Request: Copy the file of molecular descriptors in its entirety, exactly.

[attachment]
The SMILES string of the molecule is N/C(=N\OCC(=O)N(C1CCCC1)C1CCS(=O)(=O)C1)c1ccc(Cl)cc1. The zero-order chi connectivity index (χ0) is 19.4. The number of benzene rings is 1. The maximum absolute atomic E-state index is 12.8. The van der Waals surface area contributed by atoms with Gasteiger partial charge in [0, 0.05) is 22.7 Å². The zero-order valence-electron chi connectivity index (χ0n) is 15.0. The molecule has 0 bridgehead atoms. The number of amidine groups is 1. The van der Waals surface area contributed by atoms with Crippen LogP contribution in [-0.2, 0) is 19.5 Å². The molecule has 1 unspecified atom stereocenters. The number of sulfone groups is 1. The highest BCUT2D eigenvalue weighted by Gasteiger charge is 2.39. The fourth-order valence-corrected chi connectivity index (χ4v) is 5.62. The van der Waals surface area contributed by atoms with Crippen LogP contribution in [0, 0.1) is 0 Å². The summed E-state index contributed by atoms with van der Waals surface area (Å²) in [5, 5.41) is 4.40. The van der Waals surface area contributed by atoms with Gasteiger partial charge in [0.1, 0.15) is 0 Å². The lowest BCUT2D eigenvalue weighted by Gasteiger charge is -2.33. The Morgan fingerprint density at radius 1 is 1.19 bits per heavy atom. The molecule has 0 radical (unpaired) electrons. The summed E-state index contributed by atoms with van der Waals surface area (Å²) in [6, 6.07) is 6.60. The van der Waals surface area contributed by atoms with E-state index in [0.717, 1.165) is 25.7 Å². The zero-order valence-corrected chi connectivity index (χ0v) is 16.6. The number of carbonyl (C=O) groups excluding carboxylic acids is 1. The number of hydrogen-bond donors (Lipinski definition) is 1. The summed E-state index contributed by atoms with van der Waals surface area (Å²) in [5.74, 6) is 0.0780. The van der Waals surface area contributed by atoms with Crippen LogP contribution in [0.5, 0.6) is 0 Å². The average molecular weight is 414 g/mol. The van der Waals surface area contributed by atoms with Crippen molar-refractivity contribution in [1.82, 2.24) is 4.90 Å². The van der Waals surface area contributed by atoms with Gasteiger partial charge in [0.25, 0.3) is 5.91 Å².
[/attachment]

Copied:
The SMILES string of the molecule is N/C(=N\OCC(=O)N(C1CCCC1)C1CCS(=O)(=O)C1)c1ccc(Cl)cc1. The zero-order chi connectivity index (χ0) is 19.4. The number of benzene rings is 1. The maximum absolute atomic E-state index is 12.8. The van der Waals surface area contributed by atoms with Gasteiger partial charge in [0, 0.05) is 22.7 Å². The zero-order valence-electron chi connectivity index (χ0n) is 15.0. The molecule has 0 bridgehead atoms. The number of amidine groups is 1. The van der Waals surface area contributed by atoms with Crippen LogP contribution in [-0.2, 0) is 19.5 Å². The molecule has 1 unspecified atom stereocenters. The number of sulfone groups is 1. The highest BCUT2D eigenvalue weighted by Gasteiger charge is 2.39. The fourth-order valence-corrected chi connectivity index (χ4v) is 5.62. The van der Waals surface area contributed by atoms with Crippen LogP contribution in [0, 0.1) is 0 Å². The summed E-state index contributed by atoms with van der Waals surface area (Å²) in [5, 5.41) is 4.40. The van der Waals surface area contributed by atoms with Gasteiger partial charge in [0.1, 0.15) is 0 Å². The lowest BCUT2D eigenvalue weighted by Gasteiger charge is -2.33. The Morgan fingerprint density at radius 1 is 1.19 bits per heavy atom. The molecule has 0 radical (unpaired) electrons. The summed E-state index contributed by atoms with van der Waals surface area (Å²) in [6, 6.07) is 6.60. The van der Waals surface area contributed by atoms with E-state index in [0.717, 1.165) is 25.7 Å². The zero-order valence-corrected chi connectivity index (χ0v) is 16.6. The number of carbonyl (C=O) groups excluding carboxylic acids is 1. The number of hydrogen-bond donors (Lipinski definition) is 1. The summed E-state index contributed by atoms with van der Waals surface area (Å²) in [5.74, 6) is 0.0780. The van der Waals surface area contributed by atoms with Crippen LogP contribution in [0.5, 0.6) is 0 Å². The average molecular weight is 414 g/mol. The van der Waals surface area contributed by atoms with Crippen molar-refractivity contribution in [1.82, 2.24) is 4.90 Å². The van der Waals surface area contributed by atoms with Gasteiger partial charge in [0.25, 0.3) is 5.91 Å².